Calcium in the arteries has long been known to be a potential cause of heart attacks, but until now there was no evidence to suggest that it could also be a potential risk factor for strokes.
However, researchers in the Netherlands have discovered that calcium in the coronary arteries can indeed lead to a higher risk of strokes.
A team led by Jacqueline Witteman and Rozemarijn Vliegenthart, professors of epidemiology at the Erasmus Medical Centre in Rotterdam, looked at 2,013 people, including 50 participants who had survived a stroke. The subjects were all given an X-Ray image of their coronary arteries to detect the level of calcium deposits and then given a score depending on the seriousness of the calcification discovered.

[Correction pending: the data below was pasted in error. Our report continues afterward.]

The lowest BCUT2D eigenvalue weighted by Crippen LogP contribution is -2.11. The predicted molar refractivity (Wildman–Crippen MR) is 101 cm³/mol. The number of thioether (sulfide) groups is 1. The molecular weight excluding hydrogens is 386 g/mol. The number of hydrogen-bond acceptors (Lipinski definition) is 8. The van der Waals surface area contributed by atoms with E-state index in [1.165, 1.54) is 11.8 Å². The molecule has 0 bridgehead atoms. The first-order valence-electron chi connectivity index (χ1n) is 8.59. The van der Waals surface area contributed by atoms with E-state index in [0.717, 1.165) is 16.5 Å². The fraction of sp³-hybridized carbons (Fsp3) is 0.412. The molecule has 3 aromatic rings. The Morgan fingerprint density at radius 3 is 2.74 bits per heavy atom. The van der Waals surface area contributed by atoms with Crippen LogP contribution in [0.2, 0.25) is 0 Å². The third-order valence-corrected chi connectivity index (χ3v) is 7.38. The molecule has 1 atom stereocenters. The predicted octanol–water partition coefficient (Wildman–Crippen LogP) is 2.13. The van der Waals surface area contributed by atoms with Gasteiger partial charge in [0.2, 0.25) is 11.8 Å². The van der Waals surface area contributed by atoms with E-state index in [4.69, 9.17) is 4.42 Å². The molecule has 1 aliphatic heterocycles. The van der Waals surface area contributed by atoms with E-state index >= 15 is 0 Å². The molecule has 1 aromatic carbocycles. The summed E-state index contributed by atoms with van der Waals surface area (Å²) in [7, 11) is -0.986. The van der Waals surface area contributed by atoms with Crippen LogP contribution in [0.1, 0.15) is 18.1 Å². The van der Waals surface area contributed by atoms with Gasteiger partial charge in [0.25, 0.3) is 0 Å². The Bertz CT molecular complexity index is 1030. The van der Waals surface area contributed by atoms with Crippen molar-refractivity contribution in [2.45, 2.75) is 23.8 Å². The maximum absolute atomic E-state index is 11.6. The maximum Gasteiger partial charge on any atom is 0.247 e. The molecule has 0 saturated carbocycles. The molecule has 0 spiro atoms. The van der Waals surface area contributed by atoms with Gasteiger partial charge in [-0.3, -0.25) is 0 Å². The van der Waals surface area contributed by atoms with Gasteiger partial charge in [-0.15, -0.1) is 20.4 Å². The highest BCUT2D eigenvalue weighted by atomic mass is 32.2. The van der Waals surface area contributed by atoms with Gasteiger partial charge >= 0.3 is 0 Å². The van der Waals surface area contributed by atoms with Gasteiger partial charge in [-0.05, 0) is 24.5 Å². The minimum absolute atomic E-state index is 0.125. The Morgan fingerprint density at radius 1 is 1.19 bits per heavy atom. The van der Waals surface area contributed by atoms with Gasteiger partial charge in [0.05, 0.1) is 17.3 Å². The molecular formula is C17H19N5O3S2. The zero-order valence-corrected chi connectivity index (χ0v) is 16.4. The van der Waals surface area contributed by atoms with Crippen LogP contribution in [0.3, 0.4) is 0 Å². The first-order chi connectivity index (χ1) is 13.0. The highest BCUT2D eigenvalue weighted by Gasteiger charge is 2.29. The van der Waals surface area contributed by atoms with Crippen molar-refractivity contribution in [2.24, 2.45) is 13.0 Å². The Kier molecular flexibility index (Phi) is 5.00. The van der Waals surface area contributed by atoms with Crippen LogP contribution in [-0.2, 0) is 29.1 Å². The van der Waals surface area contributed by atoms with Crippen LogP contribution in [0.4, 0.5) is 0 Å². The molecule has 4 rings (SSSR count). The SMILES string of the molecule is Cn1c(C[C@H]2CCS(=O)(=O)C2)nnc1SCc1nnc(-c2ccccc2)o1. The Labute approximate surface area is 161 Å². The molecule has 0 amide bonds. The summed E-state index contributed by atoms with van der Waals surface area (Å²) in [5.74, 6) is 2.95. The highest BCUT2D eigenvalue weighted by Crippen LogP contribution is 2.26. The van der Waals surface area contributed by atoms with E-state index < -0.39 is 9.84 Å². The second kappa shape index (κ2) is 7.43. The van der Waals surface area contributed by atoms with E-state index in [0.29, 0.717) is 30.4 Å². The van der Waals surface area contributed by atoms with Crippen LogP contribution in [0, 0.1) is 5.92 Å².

The researchers discovered that patients with scores ranging from 101 to 500 were twice as likely to have suffered a stroke as those in the zero to 100 category. Those with scores in excess of 500 were three times as likely to be stroke victims, the researcher write in the February issue of Stroke, the Journal of the American Heart Association.
Calcification in the coronary arteries is a measure of atherosclerosis, a hardening of the arteries that can be the result of poor lifestyle habits, such as smoking or eating fatty foods that lead to arterial clogging, genetics, and age, which is the biggest risk factor of all for stroke.